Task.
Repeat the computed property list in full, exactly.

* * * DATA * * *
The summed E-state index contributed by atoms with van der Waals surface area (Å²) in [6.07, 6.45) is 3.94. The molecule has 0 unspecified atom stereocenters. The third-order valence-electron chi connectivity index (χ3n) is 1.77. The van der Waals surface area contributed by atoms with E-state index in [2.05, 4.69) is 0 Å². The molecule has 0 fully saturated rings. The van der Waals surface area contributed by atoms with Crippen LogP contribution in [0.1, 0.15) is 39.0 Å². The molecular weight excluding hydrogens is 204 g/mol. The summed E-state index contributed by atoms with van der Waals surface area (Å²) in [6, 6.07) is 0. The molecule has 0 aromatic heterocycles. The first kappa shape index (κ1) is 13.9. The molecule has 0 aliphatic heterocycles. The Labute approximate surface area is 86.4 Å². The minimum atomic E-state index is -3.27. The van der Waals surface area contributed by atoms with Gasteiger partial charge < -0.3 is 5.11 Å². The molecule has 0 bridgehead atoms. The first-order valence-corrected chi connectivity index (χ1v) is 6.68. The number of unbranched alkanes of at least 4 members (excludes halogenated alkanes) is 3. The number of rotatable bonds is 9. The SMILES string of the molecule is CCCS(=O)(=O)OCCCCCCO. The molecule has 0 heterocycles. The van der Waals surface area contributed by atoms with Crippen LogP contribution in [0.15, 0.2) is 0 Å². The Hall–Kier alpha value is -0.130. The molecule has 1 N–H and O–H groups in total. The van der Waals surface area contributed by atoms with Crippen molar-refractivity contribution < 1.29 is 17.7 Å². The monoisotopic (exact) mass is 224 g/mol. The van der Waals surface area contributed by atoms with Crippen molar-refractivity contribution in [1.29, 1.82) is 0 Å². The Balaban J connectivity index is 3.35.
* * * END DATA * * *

The summed E-state index contributed by atoms with van der Waals surface area (Å²) in [6.07, 6.45) is 3.94. The molecule has 0 unspecified atom stereocenters. The third-order valence-electron chi connectivity index (χ3n) is 1.77. The van der Waals surface area contributed by atoms with E-state index in [2.05, 4.69) is 0 Å². The molecule has 0 fully saturated rings. The van der Waals surface area contributed by atoms with Crippen LogP contribution in [0.1, 0.15) is 39.0 Å². The molecular weight excluding hydrogens is 204 g/mol. The summed E-state index contributed by atoms with van der Waals surface area (Å²) in [6, 6.07) is 0. The molecule has 0 aromatic heterocycles. The first kappa shape index (κ1) is 13.9. The molecule has 0 aliphatic heterocycles. The Labute approximate surface area is 86.4 Å². The minimum atomic E-state index is -3.27. The van der Waals surface area contributed by atoms with Gasteiger partial charge < -0.3 is 5.11 Å². The molecule has 0 bridgehead atoms. The first-order valence-corrected chi connectivity index (χ1v) is 6.68. The number of unbranched alkanes of at least 4 members (excludes halogenated alkanes) is 3. The number of rotatable bonds is 9. The SMILES string of the molecule is CCCS(=O)(=O)OCCCCCCO. The molecule has 0 heterocycles. The van der Waals surface area contributed by atoms with Crippen LogP contribution in [0.15, 0.2) is 0 Å². The Hall–Kier alpha value is -0.130. The molecule has 1 N–H and O–H groups in total. The van der Waals surface area contributed by atoms with Crippen molar-refractivity contribution < 1.29 is 17.7 Å². The monoisotopic (exact) mass is 224 g/mol. The van der Waals surface area contributed by atoms with Crippen molar-refractivity contribution in [1.29, 1.82) is 0 Å². The Balaban J connectivity index is 3.35.